New minimally invasive, cost-effective method shows promise in treating cancer without harming healthy cells
Purdue University researchers have developed a minimally invasive technique that may help doctors better explore and treat cancerous cells, tissues and tumors without affecting nearby healthy cells.
A team of scientists from Purdue University and the Chinese Academy of Sciences has used CRISPR/Cas9 gene-editing technology to develop a variety of rice that produces 25-31 percent more grain and would have been virtually impossible to create through traditional breeding methods.
Technology turns smartphones into on-the-spot detectors for foodborne illnesses, other dangerous contaminants
Purdue University researchers have developed detection technology that allows a typical smartphone to analyze produce for foodborne pathogens such as E. coli O157:H7, which has been linked to a deadly outbreak in romaine lettuce.
Method for identifying key regulator genes may speed improvements in fertilizer use and other efficiencies
When a plant is introduced to an abundant patch of water or fertilizer, a cascade of genetic and molecular actions lead to beneficial physiological responses such as root development and increased biomass. Identifying the genes involved in the early molecular responses has been difficult, but a Purdue University scientist has led an effort that can identify the genetic mechanisms and predict targets for improving crop plants.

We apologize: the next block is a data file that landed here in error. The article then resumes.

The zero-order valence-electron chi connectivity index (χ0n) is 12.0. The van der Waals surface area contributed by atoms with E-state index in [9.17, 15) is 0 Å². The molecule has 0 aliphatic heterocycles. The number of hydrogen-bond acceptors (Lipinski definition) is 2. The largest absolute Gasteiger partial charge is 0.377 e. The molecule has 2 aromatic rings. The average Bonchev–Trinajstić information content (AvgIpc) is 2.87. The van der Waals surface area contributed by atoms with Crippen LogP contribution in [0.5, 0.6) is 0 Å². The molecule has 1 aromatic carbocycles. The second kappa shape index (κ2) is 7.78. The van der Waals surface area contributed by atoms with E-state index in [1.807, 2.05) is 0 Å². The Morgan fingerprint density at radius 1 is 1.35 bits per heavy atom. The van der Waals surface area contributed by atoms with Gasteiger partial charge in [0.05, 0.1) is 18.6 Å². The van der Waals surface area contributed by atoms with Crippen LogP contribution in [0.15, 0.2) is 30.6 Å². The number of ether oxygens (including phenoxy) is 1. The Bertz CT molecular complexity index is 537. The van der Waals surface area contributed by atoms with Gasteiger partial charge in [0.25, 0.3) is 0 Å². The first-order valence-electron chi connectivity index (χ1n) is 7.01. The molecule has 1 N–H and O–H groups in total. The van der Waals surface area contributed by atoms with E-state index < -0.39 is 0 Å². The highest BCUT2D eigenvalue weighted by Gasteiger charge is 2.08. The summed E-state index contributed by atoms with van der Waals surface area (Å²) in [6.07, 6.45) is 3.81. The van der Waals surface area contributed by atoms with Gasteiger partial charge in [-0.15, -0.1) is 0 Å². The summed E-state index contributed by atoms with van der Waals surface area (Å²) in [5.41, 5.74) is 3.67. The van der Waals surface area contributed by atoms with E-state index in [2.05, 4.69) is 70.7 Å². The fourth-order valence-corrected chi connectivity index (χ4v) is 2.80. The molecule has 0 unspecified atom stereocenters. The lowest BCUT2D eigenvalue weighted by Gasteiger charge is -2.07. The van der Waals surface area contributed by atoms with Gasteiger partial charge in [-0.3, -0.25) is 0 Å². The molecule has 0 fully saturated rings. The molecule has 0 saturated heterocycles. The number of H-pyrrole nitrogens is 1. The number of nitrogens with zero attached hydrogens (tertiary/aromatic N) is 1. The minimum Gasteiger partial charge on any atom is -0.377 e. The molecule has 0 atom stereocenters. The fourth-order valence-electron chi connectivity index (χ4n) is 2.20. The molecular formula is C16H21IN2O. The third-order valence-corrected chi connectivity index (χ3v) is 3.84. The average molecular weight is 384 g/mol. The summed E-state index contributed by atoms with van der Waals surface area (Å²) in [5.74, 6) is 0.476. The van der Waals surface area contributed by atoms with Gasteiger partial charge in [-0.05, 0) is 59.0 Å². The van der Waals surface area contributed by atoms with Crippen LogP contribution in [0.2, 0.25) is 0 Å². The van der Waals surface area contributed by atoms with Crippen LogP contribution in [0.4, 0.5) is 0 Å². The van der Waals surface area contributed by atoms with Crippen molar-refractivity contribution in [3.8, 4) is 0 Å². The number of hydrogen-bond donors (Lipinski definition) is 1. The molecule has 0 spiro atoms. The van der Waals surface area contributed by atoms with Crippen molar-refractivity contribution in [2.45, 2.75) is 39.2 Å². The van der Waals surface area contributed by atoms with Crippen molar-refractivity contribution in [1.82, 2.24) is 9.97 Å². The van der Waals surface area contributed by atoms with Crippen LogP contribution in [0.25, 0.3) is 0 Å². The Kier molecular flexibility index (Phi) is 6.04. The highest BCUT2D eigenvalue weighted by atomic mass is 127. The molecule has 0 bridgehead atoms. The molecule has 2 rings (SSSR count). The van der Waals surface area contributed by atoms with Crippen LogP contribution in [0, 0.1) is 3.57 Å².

A solid can serve as a medium for heat and sound wave interactions just like a fluid does for thermoacoustic engines and refrigerators – resulting in leak-free machines that can stay operating longer.
A Purdue University team has published research that examines the relationship between the active and inactive elements of lithium-ion batteries, and how the micro- and nano-structure of their respective ingredients reflects on the performance and safety of the batteries.